In the eleven chronologically arranged chapters of his book Dr. Kirk takes the reader on a guided tour through most of Eliot’s major poems and plays, while drawing tellingly also from the major essays and articles, including those from The Criterion, which Eliot edited between the years 1922 and 1939, in order to document Eliot’s exercise of the moral imagination and his reaffirmation of the permanent things. He insists, for example, that Eliot’s poems are primarily not personal or sociological, as some would have them, but philosophical endeavors to relate the timeless to the temporal. The Wasteland, he observes, “is no glorification of the Past. What the reader should find in the poem, rather, is Eliot’s understanding that, by definition, human nature is a constant; the same vices and same virtues are at work in every age; and our present discontents, personal and public, can be apprehended only if we are able to contrast our present circumstances with the challenges and the responses of other times.” Kirk concludes that “ ‘Prufrock,’ ‘Gerontion,’ The Wasteland, and ‘The Hollow Men’ are delineations of Hell; Ash-Wednesday leads us up Mount Purgatory; and Four Quartets points out the way to the Rose Garden that endures beyond time, where seeming opposites are reconciled. Freed from Time, Sin, and Ego, modern man may know God and enjoy Him forever—if man does not presume to try to understand Him. With Four Quartets, Eliot at last achieves that ordering of the emotions or of the soul, which had been his aspiration for three decades.”
Eliot saw perhaps as well as anyone else of his time the consequences of the loss of religion in the Western world. In Thoughts after Lambeth, he wrote, “The World is trying the experiment of attempting to form a civilized but non-Christian mentality. The experiment will fail; but we must be very patient in awaiting its collapse; meanwhile redeeming the time; so that the Faith may be preserved alive through the dark ages before us; to renew and rebuild civilization and save the World from suicide.”
One might wish that Dr. Kirk could call his book The Age of Eliot rather than Eliot and His Age; but he could not, for this is not his age. As Eliot himself put it, “the real issue is between the secularists—whatever political or moral philosophy they support—and the anti-secularists; between those who believe only in values realizable in time and on earth, and those who believe in values realized out of time.” Thus far, however, the secularists appear to have won the day, for more and more intellectuals, both great and small, are settling themselves in the uninhabitable secular Wasteland of Absolute Relativism, and it remains to be seen whether in future decades we will be able to shape change or whether we will merely change shape.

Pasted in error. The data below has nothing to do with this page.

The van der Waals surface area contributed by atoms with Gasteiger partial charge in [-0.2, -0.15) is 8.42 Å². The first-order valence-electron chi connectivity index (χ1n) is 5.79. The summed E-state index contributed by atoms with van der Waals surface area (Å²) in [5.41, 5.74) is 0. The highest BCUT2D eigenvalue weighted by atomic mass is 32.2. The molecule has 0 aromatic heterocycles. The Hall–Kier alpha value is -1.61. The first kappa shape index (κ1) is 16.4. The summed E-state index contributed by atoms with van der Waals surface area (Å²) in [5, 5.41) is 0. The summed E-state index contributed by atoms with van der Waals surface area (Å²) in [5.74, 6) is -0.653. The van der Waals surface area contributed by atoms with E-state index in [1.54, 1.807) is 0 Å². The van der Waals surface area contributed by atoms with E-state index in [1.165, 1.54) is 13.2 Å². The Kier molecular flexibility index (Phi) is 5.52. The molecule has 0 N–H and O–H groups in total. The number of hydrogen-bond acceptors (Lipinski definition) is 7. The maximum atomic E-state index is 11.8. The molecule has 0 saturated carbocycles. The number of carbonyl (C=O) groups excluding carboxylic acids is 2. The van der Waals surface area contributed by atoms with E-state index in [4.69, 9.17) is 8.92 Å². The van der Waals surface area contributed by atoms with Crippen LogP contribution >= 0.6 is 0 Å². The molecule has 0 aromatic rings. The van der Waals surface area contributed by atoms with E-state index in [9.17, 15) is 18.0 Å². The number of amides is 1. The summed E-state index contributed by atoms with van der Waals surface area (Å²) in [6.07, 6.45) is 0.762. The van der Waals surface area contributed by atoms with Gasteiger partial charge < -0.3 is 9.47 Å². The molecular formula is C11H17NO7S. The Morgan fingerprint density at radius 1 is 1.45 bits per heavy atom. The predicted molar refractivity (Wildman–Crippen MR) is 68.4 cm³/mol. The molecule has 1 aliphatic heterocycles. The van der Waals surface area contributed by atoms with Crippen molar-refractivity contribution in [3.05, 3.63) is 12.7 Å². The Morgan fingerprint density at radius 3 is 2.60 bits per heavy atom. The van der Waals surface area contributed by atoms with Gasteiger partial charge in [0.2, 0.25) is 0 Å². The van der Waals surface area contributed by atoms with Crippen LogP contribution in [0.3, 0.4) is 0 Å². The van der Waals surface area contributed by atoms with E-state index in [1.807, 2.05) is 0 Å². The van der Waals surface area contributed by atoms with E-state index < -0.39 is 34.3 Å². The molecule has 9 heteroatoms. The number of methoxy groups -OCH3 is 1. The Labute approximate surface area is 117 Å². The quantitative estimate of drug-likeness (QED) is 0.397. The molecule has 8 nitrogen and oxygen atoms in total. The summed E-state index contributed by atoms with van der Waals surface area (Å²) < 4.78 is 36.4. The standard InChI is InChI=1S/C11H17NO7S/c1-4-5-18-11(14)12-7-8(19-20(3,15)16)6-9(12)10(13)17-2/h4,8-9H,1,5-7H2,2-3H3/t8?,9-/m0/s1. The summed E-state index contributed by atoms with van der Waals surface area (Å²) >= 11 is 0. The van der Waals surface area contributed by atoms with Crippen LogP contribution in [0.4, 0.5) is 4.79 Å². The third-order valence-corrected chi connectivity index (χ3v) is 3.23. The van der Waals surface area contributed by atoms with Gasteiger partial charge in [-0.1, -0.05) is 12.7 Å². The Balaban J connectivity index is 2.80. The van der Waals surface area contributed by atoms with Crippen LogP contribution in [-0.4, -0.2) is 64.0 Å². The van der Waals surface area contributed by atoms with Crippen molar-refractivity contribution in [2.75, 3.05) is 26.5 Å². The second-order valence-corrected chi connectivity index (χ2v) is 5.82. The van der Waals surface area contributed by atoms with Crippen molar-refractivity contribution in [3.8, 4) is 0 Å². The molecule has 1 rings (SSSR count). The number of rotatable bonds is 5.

For obscurantism in poetry Eliot’s influence, it is true, has been incalculable; but for the moral imagination and the permanent things in life and of Christianity in particular, his influence has been far from overwhelming. And yet, observes Dr. Kirk, “It is conceivable that in some distant future time, when the history of the twentieth century seems barbarous and bewildering as the chronicles of Scotland’s medieval age, the piercing visions of Eliot may be regarded as the purest light which endured in that general darkness.” It is indeed conceivable, and Dr. Kirk’s study of Eliot’s thinking and writing will have contributed something toward intensifying that light.
Dr. Arther S. Trace (1922–2005) was at the time of writing Professor of English at John Carroll University and the author of What Ivan Knows that Johnny Doesn’t, Reading without Dick and Jane, The American Moral Crisis, The Future of Literature, and The Furnace of Doubt, a book about Dostoevsky.
Posted: July 15, 2012 in Best of the Bookman.
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The Farewell Address Revisited
Volume 22, Number 3 (Spring 1982)